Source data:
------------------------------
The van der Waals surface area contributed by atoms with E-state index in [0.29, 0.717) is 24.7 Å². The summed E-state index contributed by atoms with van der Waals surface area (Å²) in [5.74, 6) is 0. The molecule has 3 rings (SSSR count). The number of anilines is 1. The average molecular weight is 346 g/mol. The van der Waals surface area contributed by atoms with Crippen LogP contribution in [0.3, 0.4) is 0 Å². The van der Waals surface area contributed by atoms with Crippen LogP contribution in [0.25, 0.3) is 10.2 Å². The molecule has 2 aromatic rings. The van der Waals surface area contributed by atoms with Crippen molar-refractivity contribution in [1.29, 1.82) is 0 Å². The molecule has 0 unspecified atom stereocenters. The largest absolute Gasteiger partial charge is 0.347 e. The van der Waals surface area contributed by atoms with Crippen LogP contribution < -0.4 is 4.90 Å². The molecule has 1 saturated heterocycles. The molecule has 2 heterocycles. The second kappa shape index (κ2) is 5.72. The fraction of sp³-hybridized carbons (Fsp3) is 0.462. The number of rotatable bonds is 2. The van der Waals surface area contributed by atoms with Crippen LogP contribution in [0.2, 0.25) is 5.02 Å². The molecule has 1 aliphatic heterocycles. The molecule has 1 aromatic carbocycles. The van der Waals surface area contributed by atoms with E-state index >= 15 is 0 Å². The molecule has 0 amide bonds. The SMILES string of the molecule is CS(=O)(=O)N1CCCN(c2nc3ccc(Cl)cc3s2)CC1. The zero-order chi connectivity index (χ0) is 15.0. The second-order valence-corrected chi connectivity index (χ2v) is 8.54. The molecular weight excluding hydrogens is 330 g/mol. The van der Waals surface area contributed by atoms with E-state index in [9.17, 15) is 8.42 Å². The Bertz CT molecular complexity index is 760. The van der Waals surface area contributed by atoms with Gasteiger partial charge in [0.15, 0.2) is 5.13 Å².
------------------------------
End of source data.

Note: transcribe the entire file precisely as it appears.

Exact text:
The van der Waals surface area contributed by atoms with E-state index in [0.29, 0.717) is 24.7 Å². The summed E-state index contributed by atoms with van der Waals surface area (Å²) in [5.74, 6) is 0. The molecule has 3 rings (SSSR count). The number of anilines is 1. The average molecular weight is 346 g/mol. The van der Waals surface area contributed by atoms with Crippen LogP contribution in [0.3, 0.4) is 0 Å². The van der Waals surface area contributed by atoms with Crippen LogP contribution in [0.25, 0.3) is 10.2 Å². The molecule has 2 aromatic rings. The van der Waals surface area contributed by atoms with Crippen molar-refractivity contribution in [1.29, 1.82) is 0 Å². The molecule has 0 unspecified atom stereocenters. The largest absolute Gasteiger partial charge is 0.347 e. The van der Waals surface area contributed by atoms with Crippen LogP contribution < -0.4 is 4.90 Å². The molecule has 1 saturated heterocycles. The molecule has 2 heterocycles. The second kappa shape index (κ2) is 5.72. The fraction of sp³-hybridized carbons (Fsp3) is 0.462. The number of rotatable bonds is 2. The van der Waals surface area contributed by atoms with Crippen LogP contribution in [0.2, 0.25) is 5.02 Å². The molecule has 1 aliphatic heterocycles. The molecule has 1 aromatic carbocycles. The van der Waals surface area contributed by atoms with E-state index >= 15 is 0 Å². The molecule has 0 amide bonds. The SMILES string of the molecule is CS(=O)(=O)N1CCCN(c2nc3ccc(Cl)cc3s2)CC1. The zero-order chi connectivity index (χ0) is 15.0. The second-order valence-corrected chi connectivity index (χ2v) is 8.54. The molecular weight excluding hydrogens is 330 g/mol. The van der Waals surface area contributed by atoms with E-state index in [9.17, 15) is 8.42 Å². The Bertz CT molecular complexity index is 760. The van der Waals surface area contributed by atoms with Gasteiger partial charge in [0.15, 0.2) is 5.13 Å².